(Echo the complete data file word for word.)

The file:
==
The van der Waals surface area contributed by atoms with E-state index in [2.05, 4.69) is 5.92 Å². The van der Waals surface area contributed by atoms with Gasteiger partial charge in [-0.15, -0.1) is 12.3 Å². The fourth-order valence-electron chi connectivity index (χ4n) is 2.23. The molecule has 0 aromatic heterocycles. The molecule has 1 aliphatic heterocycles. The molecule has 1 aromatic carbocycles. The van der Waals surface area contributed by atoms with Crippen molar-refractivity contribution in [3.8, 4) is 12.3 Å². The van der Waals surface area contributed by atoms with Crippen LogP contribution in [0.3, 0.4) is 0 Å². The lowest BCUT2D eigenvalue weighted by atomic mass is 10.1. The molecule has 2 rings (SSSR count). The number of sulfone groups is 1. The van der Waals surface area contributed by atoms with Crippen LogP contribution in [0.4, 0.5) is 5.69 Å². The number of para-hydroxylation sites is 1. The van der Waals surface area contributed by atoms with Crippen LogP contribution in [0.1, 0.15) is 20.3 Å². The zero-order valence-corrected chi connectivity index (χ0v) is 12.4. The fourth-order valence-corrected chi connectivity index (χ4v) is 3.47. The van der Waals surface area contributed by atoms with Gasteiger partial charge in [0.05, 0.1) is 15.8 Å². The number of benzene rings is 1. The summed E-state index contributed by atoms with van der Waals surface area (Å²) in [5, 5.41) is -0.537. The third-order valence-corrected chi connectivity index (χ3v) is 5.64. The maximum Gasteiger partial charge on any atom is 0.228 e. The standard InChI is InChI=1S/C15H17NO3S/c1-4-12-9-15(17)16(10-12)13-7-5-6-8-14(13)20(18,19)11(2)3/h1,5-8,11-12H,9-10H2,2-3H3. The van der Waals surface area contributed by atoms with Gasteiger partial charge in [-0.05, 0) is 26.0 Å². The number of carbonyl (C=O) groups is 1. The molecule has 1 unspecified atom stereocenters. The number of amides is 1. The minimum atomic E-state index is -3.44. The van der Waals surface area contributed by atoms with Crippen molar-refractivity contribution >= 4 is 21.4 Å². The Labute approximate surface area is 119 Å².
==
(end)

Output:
The van der Waals surface area contributed by atoms with E-state index in [2.05, 4.69) is 5.92 Å². The van der Waals surface area contributed by atoms with Gasteiger partial charge in [-0.15, -0.1) is 12.3 Å². The fourth-order valence-electron chi connectivity index (χ4n) is 2.23. The molecule has 0 aromatic heterocycles. The molecule has 1 aliphatic heterocycles. The molecule has 1 aromatic carbocycles. The van der Waals surface area contributed by atoms with Crippen molar-refractivity contribution in [3.8, 4) is 12.3 Å². The van der Waals surface area contributed by atoms with Crippen LogP contribution in [0.3, 0.4) is 0 Å². The lowest BCUT2D eigenvalue weighted by atomic mass is 10.1. The molecule has 2 rings (SSSR count). The number of sulfone groups is 1. The van der Waals surface area contributed by atoms with Crippen LogP contribution in [0.4, 0.5) is 5.69 Å². The number of para-hydroxylation sites is 1. The van der Waals surface area contributed by atoms with Crippen LogP contribution in [0.1, 0.15) is 20.3 Å². The zero-order valence-corrected chi connectivity index (χ0v) is 12.4. The fourth-order valence-corrected chi connectivity index (χ4v) is 3.47. The van der Waals surface area contributed by atoms with Gasteiger partial charge in [0.05, 0.1) is 15.8 Å². The number of benzene rings is 1. The summed E-state index contributed by atoms with van der Waals surface area (Å²) in [5, 5.41) is -0.537. The third-order valence-corrected chi connectivity index (χ3v) is 5.64. The maximum Gasteiger partial charge on any atom is 0.228 e. The standard InChI is InChI=1S/C15H17NO3S/c1-4-12-9-15(17)16(10-12)13-7-5-6-8-14(13)20(18,19)11(2)3/h1,5-8,11-12H,9-10H2,2-3H3. The van der Waals surface area contributed by atoms with Gasteiger partial charge in [-0.05, 0) is 26.0 Å². The number of carbonyl (C=O) groups is 1. The molecule has 1 unspecified atom stereocenters. The number of amides is 1. The minimum atomic E-state index is -3.44. The van der Waals surface area contributed by atoms with Crippen molar-refractivity contribution >= 4 is 21.4 Å². The Labute approximate surface area is 119 Å².